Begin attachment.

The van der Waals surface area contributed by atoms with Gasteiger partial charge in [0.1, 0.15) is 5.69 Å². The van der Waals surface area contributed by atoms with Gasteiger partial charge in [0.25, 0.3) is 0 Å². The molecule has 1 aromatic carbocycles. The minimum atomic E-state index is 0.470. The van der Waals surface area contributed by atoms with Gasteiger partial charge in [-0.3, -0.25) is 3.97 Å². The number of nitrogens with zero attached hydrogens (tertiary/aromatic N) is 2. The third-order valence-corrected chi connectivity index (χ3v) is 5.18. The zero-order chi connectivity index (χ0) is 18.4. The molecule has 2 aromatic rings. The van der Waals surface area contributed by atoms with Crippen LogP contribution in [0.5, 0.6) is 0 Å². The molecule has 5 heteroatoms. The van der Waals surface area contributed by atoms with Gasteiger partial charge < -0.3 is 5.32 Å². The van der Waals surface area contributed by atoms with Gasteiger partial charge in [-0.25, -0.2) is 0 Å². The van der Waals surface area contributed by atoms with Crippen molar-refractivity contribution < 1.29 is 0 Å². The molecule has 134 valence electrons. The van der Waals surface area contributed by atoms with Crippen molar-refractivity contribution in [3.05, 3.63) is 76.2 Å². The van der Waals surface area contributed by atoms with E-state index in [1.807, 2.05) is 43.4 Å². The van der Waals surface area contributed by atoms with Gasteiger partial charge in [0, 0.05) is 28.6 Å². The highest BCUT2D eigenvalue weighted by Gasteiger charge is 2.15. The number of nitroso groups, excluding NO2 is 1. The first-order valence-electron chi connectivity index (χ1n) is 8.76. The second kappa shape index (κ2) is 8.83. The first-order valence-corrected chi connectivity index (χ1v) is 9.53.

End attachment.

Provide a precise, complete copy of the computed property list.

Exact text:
The van der Waals surface area contributed by atoms with Gasteiger partial charge in [0.1, 0.15) is 5.69 Å². The van der Waals surface area contributed by atoms with Gasteiger partial charge in [0.25, 0.3) is 0 Å². The molecule has 1 aromatic carbocycles. The minimum atomic E-state index is 0.470. The van der Waals surface area contributed by atoms with Gasteiger partial charge in [-0.3, -0.25) is 3.97 Å². The number of nitrogens with zero attached hydrogens (tertiary/aromatic N) is 2. The third-order valence-corrected chi connectivity index (χ3v) is 5.18. The zero-order chi connectivity index (χ0) is 18.4. The molecule has 2 aromatic rings. The van der Waals surface area contributed by atoms with Crippen LogP contribution in [0.5, 0.6) is 0 Å². The molecule has 5 heteroatoms. The van der Waals surface area contributed by atoms with Gasteiger partial charge < -0.3 is 5.32 Å². The van der Waals surface area contributed by atoms with Gasteiger partial charge in [-0.25, -0.2) is 0 Å². The van der Waals surface area contributed by atoms with Crippen molar-refractivity contribution < 1.29 is 0 Å². The molecule has 134 valence electrons. The van der Waals surface area contributed by atoms with Crippen molar-refractivity contribution in [3.05, 3.63) is 76.2 Å². The van der Waals surface area contributed by atoms with E-state index in [1.807, 2.05) is 43.4 Å². The van der Waals surface area contributed by atoms with Gasteiger partial charge in [0, 0.05) is 28.6 Å². The highest BCUT2D eigenvalue weighted by Gasteiger charge is 2.15. The number of nitroso groups, excluding NO2 is 1. The first-order valence-electron chi connectivity index (χ1n) is 8.76. The second kappa shape index (κ2) is 8.83. The first-order valence-corrected chi connectivity index (χ1v) is 9.53.